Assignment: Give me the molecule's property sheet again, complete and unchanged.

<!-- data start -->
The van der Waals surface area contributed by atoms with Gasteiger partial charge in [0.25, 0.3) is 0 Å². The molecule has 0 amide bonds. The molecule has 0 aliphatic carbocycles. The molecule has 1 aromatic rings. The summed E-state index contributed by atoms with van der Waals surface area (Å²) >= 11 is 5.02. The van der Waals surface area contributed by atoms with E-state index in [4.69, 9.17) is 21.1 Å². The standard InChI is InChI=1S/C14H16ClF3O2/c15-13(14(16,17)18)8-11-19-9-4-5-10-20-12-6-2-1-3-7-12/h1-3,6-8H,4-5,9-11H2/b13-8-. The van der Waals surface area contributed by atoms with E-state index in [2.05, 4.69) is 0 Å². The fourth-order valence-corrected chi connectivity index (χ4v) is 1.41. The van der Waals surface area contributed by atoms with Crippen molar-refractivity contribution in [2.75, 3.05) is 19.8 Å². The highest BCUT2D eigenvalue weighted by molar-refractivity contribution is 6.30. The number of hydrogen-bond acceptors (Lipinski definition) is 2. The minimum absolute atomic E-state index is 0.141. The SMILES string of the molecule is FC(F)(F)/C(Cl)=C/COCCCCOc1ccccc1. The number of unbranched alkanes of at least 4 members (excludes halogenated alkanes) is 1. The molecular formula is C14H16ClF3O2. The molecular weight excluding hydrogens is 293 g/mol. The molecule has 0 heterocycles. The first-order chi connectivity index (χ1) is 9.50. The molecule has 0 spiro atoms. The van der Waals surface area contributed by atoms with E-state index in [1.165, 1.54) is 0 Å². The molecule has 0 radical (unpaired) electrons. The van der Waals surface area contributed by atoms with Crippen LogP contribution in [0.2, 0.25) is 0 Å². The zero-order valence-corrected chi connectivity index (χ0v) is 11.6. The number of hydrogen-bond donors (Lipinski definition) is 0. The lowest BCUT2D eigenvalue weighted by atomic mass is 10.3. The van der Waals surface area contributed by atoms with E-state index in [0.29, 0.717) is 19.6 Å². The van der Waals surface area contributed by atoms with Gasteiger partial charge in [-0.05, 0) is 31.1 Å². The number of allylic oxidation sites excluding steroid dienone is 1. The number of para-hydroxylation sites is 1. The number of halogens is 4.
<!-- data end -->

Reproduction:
The van der Waals surface area contributed by atoms with Gasteiger partial charge in [0.25, 0.3) is 0 Å². The molecule has 0 amide bonds. The molecule has 0 aliphatic carbocycles. The molecule has 1 aromatic rings. The summed E-state index contributed by atoms with van der Waals surface area (Å²) >= 11 is 5.02. The van der Waals surface area contributed by atoms with E-state index in [4.69, 9.17) is 21.1 Å². The standard InChI is InChI=1S/C14H16ClF3O2/c15-13(14(16,17)18)8-11-19-9-4-5-10-20-12-6-2-1-3-7-12/h1-3,6-8H,4-5,9-11H2/b13-8-. The van der Waals surface area contributed by atoms with E-state index in [2.05, 4.69) is 0 Å². The fourth-order valence-corrected chi connectivity index (χ4v) is 1.41. The van der Waals surface area contributed by atoms with Crippen molar-refractivity contribution in [2.75, 3.05) is 19.8 Å². The highest BCUT2D eigenvalue weighted by molar-refractivity contribution is 6.30. The number of hydrogen-bond acceptors (Lipinski definition) is 2. The minimum absolute atomic E-state index is 0.141. The SMILES string of the molecule is FC(F)(F)/C(Cl)=C/COCCCCOc1ccccc1. The number of unbranched alkanes of at least 4 members (excludes halogenated alkanes) is 1. The molecular formula is C14H16ClF3O2. The molecular weight excluding hydrogens is 293 g/mol. The molecule has 0 heterocycles. The first-order chi connectivity index (χ1) is 9.50. The molecule has 0 spiro atoms. The van der Waals surface area contributed by atoms with E-state index in [1.165, 1.54) is 0 Å². The molecule has 0 radical (unpaired) electrons. The van der Waals surface area contributed by atoms with Crippen LogP contribution in [0.2, 0.25) is 0 Å². The zero-order valence-corrected chi connectivity index (χ0v) is 11.6. The number of hydrogen-bond donors (Lipinski definition) is 0. The lowest BCUT2D eigenvalue weighted by atomic mass is 10.3. The van der Waals surface area contributed by atoms with E-state index in [0.29, 0.717) is 19.6 Å². The van der Waals surface area contributed by atoms with Gasteiger partial charge in [-0.05, 0) is 31.1 Å². The number of allylic oxidation sites excluding steroid dienone is 1. The number of para-hydroxylation sites is 1. The number of halogens is 4.